Parallels (or Parallels Desktop for Mac) is a virtualization software that offers hardware emulation virtualization for Mac computers with Intel chips. It is developed by Parallels Inc. Parallels VM software also uses hypervisor technology (similar to VMware). This makes it possible for all virtual machines to act exactly equal to a stand-alone machine (with all properties of an actual computer). Consequently, this provides high portability (i.e. allowing to stop a running virtual machine, copy it to another and restart) to the instances of virtual machines, because all virtual machines utilize the identical drivers regardless of the actual resources used on the host. Parallels can use Mac OS X 10.4 or later running on Intel powered Mac machines as the host operating system. It can have Windows, Mac OS X Leopard Server and Mac OS X Snow Leopard Server, several Linux distributions, FreeBSD, OS/2, Solaris and many other operating systems as the guest operating system.
What is the difference between VirtualBox and VMware and Parallels?
Although VirtualBox, VMware and Parallels are popular virtualization software, they have a lot of differences between them.
– They all support Windows 2000, Windows XP, Windows 2003, Windows Vista, Linux and Mac OS X as the host operating systems. But, VirtualBox is the only software that supports Windows 7, Windows 2008 Server, Solaris 10U5+, OpenSolaris, FreeBSD (in the near future) as the host operating systems.
– All three software support DOS, Windows 3.1, 95, 98, NT, 2000, XP, Vista, Linux as the guest operating system. But again, VirtualBox is the only software that can load Windows 7, Windows Server 2003/2008, OpenBSD and OpenSolaris. VMware does not support OS/2, while Parallels does not support FreeBSD and Solaris as the guest operating system.
– Although, all three support 64-bit versions of guest operating systems, only VirtualBox and VMware support 64-bit host operating systems.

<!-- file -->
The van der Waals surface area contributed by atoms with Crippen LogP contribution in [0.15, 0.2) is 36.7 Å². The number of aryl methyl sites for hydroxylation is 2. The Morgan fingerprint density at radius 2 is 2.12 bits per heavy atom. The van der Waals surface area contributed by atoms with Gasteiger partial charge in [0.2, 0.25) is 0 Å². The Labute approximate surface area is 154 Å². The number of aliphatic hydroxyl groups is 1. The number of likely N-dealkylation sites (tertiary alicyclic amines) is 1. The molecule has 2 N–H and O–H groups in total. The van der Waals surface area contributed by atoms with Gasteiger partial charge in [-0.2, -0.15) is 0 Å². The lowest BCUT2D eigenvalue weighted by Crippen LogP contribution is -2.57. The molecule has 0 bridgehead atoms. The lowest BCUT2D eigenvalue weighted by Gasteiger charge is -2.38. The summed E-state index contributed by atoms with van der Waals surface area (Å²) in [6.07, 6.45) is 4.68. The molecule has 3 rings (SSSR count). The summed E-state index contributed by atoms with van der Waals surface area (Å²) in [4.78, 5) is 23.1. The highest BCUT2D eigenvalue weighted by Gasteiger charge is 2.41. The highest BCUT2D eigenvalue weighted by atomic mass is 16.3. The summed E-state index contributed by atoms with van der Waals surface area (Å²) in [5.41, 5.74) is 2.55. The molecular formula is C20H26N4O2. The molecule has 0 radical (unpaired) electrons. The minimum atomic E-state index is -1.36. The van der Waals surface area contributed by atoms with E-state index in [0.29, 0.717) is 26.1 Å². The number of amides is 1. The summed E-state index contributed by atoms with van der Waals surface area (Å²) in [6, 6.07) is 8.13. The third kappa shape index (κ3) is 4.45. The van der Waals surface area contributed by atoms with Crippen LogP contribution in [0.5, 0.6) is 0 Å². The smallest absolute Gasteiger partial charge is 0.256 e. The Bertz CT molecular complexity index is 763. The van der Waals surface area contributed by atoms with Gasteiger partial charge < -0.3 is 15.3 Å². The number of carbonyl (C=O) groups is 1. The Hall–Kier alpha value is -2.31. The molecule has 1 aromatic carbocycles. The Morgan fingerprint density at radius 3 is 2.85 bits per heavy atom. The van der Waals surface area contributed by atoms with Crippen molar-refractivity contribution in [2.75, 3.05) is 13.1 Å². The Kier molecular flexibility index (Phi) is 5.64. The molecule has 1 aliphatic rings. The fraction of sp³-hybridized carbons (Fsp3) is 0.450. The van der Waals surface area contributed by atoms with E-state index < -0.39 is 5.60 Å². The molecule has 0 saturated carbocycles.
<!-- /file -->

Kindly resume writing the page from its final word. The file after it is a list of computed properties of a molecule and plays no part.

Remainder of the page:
– Both VirtualBox and Parallels support Intel VT-x and AMD-V virtualization extensions, but this support is limited on VMware.
– VirtualBox, VMware and Parallels provide virtual network cards up to 8, 4 and 5, respectively.
– Both VirtualBox and VMware can support IDE or SATA virtual disk controllers, but Parallels will support only IDE. However, VirtualBox is the only software that supports iSCSI (which allows virtual machines to directly access storage servers over iSCSI).
– Although all there software provides Serial ports, only Parallels and VMware provide Parallel ports.
– Only VirtualBox supports CD/DVD writing.
– Furthermore, VirtualBox is the only virtualization software with unrestricted 3D acceleration. In fact, Parallels does not have any 3D acceleration capabilities.
– Out of VirtualBox and Parallels, only VirtualBox supports VMware images.
– Unlike VirtualBox and VMware, Parallels does not support Headless operation.
– VirtualBox is the virtualization software with unrestricted remote virtual machine access (with Integrated RDP server). In fact, Parallels does not have any remote access capabilities. Similarly, only VirtualBox supports remote USB access.
– Only VirtualBox and VMware provide reports on guest power status.
– Only, VirtualBox and VMware come with an API. But only VirtualBox is open source (with few closed source enterprise features).
– Unlike with Parallels and VMware, customizations are possible (upon request) with VirtualBox.
– Finally, VirtualBox is the only free virtualization software out of the three. However, Parallels is considerably cheaper than VMware.